I went to a funeral this morning. It was for a 15 year old boy named Bofelo. He had attended Mochudi Teen Club in 2010, but hadn’t been coming recently. I’ve been working with Teen Club since June of 2011 and never met him, but went to represent Stepping Stones International and Mochudi Teen Club.
At 7:25 am, my co-worker Thato, and the SSI driver, Kgori, picked me up in the Stepping Stones combi. I knew Botswana culture would have me wear a long skirt, a top that covered my shoulders, and a shawl to wrap around me. I used the long winter scarf a friend gave me, that can also function as a wrap. The morning was sunny, but cool and breezy.
We drove to the home of the boy, where there was a large gathering of youth and adults. In Botswana, the body of the deceased is kept in the coffin in the home overnight before the funeral, and the families pray and hold a vigil. The casket was placed in the funeral car, and we followed a caravan of cars and trucks to the cemetery. Kgori stopped and we filled our combi with anyone needing a ride. The beds of the pick up trucks in front of us were crammed with as many people as they could hold, probably 15 or 20 each. Many people walked the long road up the hill to the graveyard. There must have been 200 people there.
When we arrived, everyone gathered around the grave site, and the casket was placed over the hole in the ground, just like we do in US. Two older women dressed in dark burgundy choir robes led some prayers and singing. The first song was to the tune of “What a Friend We Have in Jesus,” but even with my limited Setswana I don’t think the lyrics were the same. before the coffin was lowered into the grave, a colorful bed blanket was placed on top of the coffin, to make the deceased feel comforted Thato told me. Several of the teenagers in the crowd wailed in sobs as the casket was lowered. Women dabbed tears from their eyes. Bofelo’s little brother, a boy of about 10 years, looked on with wide eyes and an expression of disbelief, as his grandmother pulled him close in to her. All of the youth were then escorted away from the graveside area to wait near the cars and trucks. Next, one of the grave workers scooped up loose dirt in a shovel and motioned for family and close friends to come and throw a handful on the grave. Thato told me this is done to allow them to tell the deceased that he is loved and will be missed. Then all the men attendees helped with shovelling dirt to fill the hole. The men also went out in to the bush and brought back large rocks, which were first placed on the perimeter of the grave, then the rectangle was filled in with rocks, which were eventually piled high over the grave. There was more singing of hymns in Setswana as this took place. An old gentleman in ragged clothes was dancing near the graveside as this occurred. I don’t think he was part of the ceremony, just dancing as he felt led to do. After a final prayer by the church women, the group dispersed.
We went back to the home of the boy, where Kgori told me the family would announce to the crowd the cause of Bofelo’s death. The women went to one area of the yard, and the men in another, and we were asked to sit down. Some had chairs, some sat on the ground. They said he had been sick a long time. At the end, he had sores in his mouth and throat that eventually caused his death. Thato, Khoury & I left after this to head on to Stepping Stones to start the work day, a little after 9am. However, the rest of the crowd stayed for food and fellowship at the family’s home.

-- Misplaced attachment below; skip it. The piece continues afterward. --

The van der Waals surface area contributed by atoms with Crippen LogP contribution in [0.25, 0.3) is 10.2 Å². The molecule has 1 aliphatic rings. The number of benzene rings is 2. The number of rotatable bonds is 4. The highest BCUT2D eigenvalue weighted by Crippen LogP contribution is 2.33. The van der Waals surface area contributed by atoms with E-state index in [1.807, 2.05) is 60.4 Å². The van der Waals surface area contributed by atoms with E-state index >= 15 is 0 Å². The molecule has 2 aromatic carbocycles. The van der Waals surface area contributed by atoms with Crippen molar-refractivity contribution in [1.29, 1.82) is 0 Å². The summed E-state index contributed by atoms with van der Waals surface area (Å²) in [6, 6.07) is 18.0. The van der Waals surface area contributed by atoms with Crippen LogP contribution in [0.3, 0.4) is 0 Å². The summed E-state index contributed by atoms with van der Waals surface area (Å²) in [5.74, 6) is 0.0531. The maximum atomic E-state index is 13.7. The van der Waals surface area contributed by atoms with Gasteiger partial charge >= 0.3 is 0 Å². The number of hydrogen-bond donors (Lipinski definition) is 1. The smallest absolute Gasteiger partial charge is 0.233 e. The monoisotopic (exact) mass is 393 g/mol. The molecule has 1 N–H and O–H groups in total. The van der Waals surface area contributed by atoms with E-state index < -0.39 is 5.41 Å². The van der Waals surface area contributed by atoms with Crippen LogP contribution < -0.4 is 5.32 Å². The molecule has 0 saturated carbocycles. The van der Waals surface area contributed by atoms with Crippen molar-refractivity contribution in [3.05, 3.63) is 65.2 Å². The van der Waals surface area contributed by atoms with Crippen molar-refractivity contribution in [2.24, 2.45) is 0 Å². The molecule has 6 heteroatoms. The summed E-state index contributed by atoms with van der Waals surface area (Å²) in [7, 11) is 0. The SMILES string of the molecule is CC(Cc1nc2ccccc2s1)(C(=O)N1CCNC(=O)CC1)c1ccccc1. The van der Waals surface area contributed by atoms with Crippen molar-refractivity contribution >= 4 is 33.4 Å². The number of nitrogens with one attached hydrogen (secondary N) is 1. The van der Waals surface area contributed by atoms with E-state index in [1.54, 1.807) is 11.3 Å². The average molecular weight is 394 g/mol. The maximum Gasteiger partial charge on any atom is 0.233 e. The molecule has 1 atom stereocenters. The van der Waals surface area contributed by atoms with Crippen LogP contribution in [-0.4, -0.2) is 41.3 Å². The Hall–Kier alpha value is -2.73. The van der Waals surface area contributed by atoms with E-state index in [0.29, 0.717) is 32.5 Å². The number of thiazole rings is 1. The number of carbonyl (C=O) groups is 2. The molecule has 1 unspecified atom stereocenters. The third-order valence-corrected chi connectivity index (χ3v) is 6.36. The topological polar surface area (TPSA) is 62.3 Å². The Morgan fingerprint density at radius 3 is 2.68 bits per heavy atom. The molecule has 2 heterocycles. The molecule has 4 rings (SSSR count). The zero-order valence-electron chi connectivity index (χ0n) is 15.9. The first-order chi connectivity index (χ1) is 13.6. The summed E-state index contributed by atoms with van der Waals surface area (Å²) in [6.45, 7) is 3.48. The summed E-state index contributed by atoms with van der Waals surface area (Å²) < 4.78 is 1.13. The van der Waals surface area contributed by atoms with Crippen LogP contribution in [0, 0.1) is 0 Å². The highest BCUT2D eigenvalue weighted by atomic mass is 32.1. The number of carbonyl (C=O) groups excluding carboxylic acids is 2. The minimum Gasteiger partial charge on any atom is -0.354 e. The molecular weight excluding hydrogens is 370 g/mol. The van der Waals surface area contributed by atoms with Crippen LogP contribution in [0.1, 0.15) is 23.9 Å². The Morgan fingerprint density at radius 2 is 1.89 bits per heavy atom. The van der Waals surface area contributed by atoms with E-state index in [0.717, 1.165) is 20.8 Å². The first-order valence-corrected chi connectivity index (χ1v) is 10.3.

Bofelo died of HIV/AIDS. He was born with it in 1996. His mother died years ago, also from HIV/AIDS. She passed it on to him, because anti-retroviral drugs (ARVs), that prevent transmission from mother to child, did not become widely available until 2001 in Botswana. There is a whole generation of children like Bofelo, who were born with HIV. Most have lost one or both of their parents to this evil virus. They are lucky enough to have access to ARVs now. Previously, most children born with HIV didn’t live past the age of five.
But living with HIV is a challenge. Once a person starts ARVs, taking them correctly on a twice daily basis is a lifetime commitment. The drugs save your life, but may bring side effects like headaches, diarrhea, nausea, dizziness, depression, and changes in body fat distribution. If you don’t take them faithfully every day, the virus can mutate and become resistant to the drugs. Your immune system can become vulnerable again, you can pick up an opportunistic infection, and end up in a life threatening situation. Quite a heavy burden for anyone. Give that burden to a child, wow. Give it to a teenager…..
Add on top, the stigma associated with HIV. Even though, most everyone in Botswana is affected by HIV in some way, it is not openly discussed in a personal way. Everyone knows it exists, can spout facts about it, be employed in jobs that are a result of it, but few people openly admit they live with it. Sometimes two people in the same family have it, take ARVs for it, and neither one openly acknowledges it to the other. If a teenager is one of the ones caught in that scenario, the feelings of isolation can be overwhelming.
Bofelo died of HIV/AIDS. His family reported he died of sores in his mouth. There is lots of work yet to be done in Botswana.